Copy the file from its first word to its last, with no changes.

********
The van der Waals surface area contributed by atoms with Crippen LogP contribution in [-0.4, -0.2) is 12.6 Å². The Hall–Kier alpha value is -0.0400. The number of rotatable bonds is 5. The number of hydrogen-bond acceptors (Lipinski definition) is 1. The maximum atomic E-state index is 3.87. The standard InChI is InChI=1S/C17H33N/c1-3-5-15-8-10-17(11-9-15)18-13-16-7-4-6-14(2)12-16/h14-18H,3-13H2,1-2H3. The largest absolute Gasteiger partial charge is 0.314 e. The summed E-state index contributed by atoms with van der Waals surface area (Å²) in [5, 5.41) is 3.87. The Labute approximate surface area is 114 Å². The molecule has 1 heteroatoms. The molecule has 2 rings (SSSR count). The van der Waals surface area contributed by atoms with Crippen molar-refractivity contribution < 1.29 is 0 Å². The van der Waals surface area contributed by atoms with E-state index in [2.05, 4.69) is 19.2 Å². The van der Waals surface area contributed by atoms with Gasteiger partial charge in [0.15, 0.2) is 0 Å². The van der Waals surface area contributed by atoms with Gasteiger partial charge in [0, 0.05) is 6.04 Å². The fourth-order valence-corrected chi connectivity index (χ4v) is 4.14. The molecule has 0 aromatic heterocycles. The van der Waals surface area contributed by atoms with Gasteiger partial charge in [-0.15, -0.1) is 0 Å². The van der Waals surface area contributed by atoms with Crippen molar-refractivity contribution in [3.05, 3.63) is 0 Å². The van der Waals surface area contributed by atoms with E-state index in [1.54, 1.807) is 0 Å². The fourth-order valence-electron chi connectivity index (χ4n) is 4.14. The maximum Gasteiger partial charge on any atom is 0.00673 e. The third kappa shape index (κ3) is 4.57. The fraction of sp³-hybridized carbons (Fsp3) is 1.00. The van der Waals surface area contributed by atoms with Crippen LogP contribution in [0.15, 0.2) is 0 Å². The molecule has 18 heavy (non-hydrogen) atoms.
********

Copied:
The van der Waals surface area contributed by atoms with Crippen LogP contribution in [-0.4, -0.2) is 12.6 Å². The Hall–Kier alpha value is -0.0400. The number of rotatable bonds is 5. The number of hydrogen-bond acceptors (Lipinski definition) is 1. The maximum atomic E-state index is 3.87. The standard InChI is InChI=1S/C17H33N/c1-3-5-15-8-10-17(11-9-15)18-13-16-7-4-6-14(2)12-16/h14-18H,3-13H2,1-2H3. The largest absolute Gasteiger partial charge is 0.314 e. The summed E-state index contributed by atoms with van der Waals surface area (Å²) in [5, 5.41) is 3.87. The Labute approximate surface area is 114 Å². The molecule has 1 heteroatoms. The molecule has 2 rings (SSSR count). The van der Waals surface area contributed by atoms with Crippen molar-refractivity contribution < 1.29 is 0 Å². The van der Waals surface area contributed by atoms with E-state index in [2.05, 4.69) is 19.2 Å². The van der Waals surface area contributed by atoms with Gasteiger partial charge in [0.15, 0.2) is 0 Å². The van der Waals surface area contributed by atoms with Gasteiger partial charge in [0, 0.05) is 6.04 Å². The fourth-order valence-corrected chi connectivity index (χ4v) is 4.14. The molecule has 0 aromatic heterocycles. The van der Waals surface area contributed by atoms with Gasteiger partial charge in [-0.15, -0.1) is 0 Å². The van der Waals surface area contributed by atoms with Crippen molar-refractivity contribution in [3.05, 3.63) is 0 Å². The van der Waals surface area contributed by atoms with E-state index in [1.54, 1.807) is 0 Å². The fourth-order valence-electron chi connectivity index (χ4n) is 4.14. The maximum Gasteiger partial charge on any atom is 0.00673 e. The third kappa shape index (κ3) is 4.57. The fraction of sp³-hybridized carbons (Fsp3) is 1.00. The van der Waals surface area contributed by atoms with Crippen LogP contribution in [0.15, 0.2) is 0 Å². The molecule has 18 heavy (non-hydrogen) atoms.